Lifeline not a luxury

Published Tuesday, 14th May 2019 in Research news

Lifeline not a luxury
Sumburgh Airport at Shetland Islands, Scotland By Marcin (Adobe Stock)

Air travel is a ‘lifeline not a luxury’ for people living and working in the Highlands and Islands, according to a new report.

The Air Transport Survey Report, published by Scotland’s Rural College in partnership with Scottish Rural Action (SRA), was commissioned by the Scottish Government to determine the importance of air travel for people living and working in the Highlands and Islands.

The report analysed the lived experience of 1,460 people and identified a common theme in the responses – that flights are a lifeline not a luxury.

The speed and comparative reliability of air travel, compared to travel by sea – particularly during bad weather, was one reason air travel was considered by many to be a critically important method of transport.

The respondents felt that flights are ‘embedded’ within island life, enabling essential medical and family transport, and contributing to the valuable business and economic activity that sustains many remote rural communities.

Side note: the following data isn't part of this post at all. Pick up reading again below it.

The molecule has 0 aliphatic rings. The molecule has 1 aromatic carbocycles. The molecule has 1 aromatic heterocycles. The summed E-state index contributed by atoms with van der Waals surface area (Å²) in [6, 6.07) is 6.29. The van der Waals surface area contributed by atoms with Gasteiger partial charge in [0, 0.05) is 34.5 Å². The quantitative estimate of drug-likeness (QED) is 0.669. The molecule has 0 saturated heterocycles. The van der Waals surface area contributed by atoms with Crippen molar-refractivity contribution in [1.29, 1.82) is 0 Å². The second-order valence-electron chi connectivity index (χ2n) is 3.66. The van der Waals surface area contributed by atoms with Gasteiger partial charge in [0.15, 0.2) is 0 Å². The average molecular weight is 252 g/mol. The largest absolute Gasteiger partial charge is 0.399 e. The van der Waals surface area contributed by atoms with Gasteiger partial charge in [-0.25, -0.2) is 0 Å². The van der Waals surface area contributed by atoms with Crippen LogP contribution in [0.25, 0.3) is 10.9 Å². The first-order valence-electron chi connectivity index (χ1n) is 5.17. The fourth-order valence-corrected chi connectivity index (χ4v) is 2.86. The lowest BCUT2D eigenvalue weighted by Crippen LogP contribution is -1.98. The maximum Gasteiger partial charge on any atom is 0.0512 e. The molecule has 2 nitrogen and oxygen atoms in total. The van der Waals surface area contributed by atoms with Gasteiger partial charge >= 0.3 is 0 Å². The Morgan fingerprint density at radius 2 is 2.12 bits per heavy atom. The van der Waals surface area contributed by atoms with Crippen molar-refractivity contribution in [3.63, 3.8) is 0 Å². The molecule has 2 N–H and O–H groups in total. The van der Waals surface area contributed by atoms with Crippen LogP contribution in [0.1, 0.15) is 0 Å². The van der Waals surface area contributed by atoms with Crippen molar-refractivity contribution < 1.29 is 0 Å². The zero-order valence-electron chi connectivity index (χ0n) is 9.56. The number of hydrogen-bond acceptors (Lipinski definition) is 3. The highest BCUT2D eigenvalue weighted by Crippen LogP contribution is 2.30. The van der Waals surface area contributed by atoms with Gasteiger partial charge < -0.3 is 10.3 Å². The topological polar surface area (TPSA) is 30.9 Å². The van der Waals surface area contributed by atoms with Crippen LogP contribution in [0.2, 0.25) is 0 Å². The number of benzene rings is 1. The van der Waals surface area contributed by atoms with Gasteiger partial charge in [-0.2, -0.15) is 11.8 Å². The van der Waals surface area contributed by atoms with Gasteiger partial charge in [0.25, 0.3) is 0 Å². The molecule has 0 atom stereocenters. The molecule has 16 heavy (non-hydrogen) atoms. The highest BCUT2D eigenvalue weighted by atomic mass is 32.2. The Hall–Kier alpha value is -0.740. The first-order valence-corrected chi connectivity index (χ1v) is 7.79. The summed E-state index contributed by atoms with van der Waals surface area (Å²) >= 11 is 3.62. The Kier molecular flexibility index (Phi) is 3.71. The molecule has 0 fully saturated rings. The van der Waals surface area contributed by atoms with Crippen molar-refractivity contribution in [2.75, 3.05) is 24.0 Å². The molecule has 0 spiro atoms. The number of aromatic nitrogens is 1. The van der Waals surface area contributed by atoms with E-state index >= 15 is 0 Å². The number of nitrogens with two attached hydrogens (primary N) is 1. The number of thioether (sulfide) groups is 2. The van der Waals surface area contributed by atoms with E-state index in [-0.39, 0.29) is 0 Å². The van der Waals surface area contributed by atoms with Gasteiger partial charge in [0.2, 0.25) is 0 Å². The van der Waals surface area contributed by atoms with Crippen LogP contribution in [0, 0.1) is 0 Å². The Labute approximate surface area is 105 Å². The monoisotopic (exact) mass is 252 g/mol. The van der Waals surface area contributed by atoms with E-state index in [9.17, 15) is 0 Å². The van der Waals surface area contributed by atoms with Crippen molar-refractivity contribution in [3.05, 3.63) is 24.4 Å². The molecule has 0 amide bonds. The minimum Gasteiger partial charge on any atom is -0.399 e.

However, they also reported that the high cost of air travel was prohibitive, particularly when booked last-minute and compared with European and long-haul flights.

Professor Sarah Skerratt, Director of Policy Engagement at SRUC, said: “We are extremely grateful to the hundreds of people from across Scotland’s Highlands and Islands who took the time to describe their experiences of air transport – what it means to them in their daily lives; how it enables them to remain connected; maintain their wellbeing, both physical and mental; and sustain their social, economic and cultural ways of life.”

Fiona Thomson, of Scottish Rural Action, said: “People living and working in rural and island parts of Scotland rely on air travel, but access to services that many people on mainland Scotland take for granted can be complex and prohibitively expensive.

“Our research clearly illustrates the many ways in which air travel is a lifeline, not a luxury.”

As part of the research, respondents were asked to provide a single message about air transport for the Scottish Government. They highlighted a number of themes including its importance in the areas of health, business, cultural and social inclusion, and for economic development.

They also said they would be encouraged to fly more often if airlines or airports could simplify and reduce pricing, increase routes and reliability, and adjust schedules to allow for longer day trips.

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